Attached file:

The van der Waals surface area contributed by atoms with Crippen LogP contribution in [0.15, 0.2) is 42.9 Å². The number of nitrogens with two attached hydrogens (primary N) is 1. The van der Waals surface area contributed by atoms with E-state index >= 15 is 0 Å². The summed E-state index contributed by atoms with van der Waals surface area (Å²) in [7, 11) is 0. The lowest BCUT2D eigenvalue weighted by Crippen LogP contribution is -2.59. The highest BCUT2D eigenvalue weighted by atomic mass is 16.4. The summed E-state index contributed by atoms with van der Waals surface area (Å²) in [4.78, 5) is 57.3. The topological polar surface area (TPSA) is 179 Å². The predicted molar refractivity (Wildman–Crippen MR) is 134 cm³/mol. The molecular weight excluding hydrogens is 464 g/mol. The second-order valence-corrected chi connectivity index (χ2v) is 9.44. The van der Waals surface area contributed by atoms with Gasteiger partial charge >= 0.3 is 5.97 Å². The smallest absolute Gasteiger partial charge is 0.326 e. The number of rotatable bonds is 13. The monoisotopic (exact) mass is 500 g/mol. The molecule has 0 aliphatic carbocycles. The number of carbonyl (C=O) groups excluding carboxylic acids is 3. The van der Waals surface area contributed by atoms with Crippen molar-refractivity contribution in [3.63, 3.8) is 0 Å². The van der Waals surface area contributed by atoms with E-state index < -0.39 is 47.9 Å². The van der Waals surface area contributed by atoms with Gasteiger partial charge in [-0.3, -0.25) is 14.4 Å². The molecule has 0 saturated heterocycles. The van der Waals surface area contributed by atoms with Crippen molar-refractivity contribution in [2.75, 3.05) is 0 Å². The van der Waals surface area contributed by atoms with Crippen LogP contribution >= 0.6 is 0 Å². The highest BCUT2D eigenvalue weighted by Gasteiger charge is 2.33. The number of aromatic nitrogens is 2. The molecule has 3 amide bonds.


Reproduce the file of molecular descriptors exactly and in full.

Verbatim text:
The van der Waals surface area contributed by atoms with Crippen LogP contribution in [0.15, 0.2) is 42.9 Å². The number of nitrogens with two attached hydrogens (primary N) is 1. The van der Waals surface area contributed by atoms with E-state index >= 15 is 0 Å². The summed E-state index contributed by atoms with van der Waals surface area (Å²) in [7, 11) is 0. The lowest BCUT2D eigenvalue weighted by Crippen LogP contribution is -2.59. The highest BCUT2D eigenvalue weighted by atomic mass is 16.4. The summed E-state index contributed by atoms with van der Waals surface area (Å²) in [4.78, 5) is 57.3. The topological polar surface area (TPSA) is 179 Å². The predicted molar refractivity (Wildman–Crippen MR) is 134 cm³/mol. The molecular weight excluding hydrogens is 464 g/mol. The second-order valence-corrected chi connectivity index (χ2v) is 9.44. The van der Waals surface area contributed by atoms with Gasteiger partial charge >= 0.3 is 5.97 Å². The smallest absolute Gasteiger partial charge is 0.326 e. The number of rotatable bonds is 13. The monoisotopic (exact) mass is 500 g/mol. The molecule has 0 aliphatic carbocycles. The number of carbonyl (C=O) groups excluding carboxylic acids is 3. The van der Waals surface area contributed by atoms with Crippen molar-refractivity contribution in [3.63, 3.8) is 0 Å². The van der Waals surface area contributed by atoms with E-state index < -0.39 is 47.9 Å². The van der Waals surface area contributed by atoms with Gasteiger partial charge in [-0.3, -0.25) is 14.4 Å². The molecule has 0 saturated heterocycles. The van der Waals surface area contributed by atoms with Crippen molar-refractivity contribution in [2.75, 3.05) is 0 Å². The van der Waals surface area contributed by atoms with Crippen LogP contribution >= 0.6 is 0 Å². The highest BCUT2D eigenvalue weighted by Gasteiger charge is 2.33. The number of aromatic nitrogens is 2. The molecule has 3 amide bonds.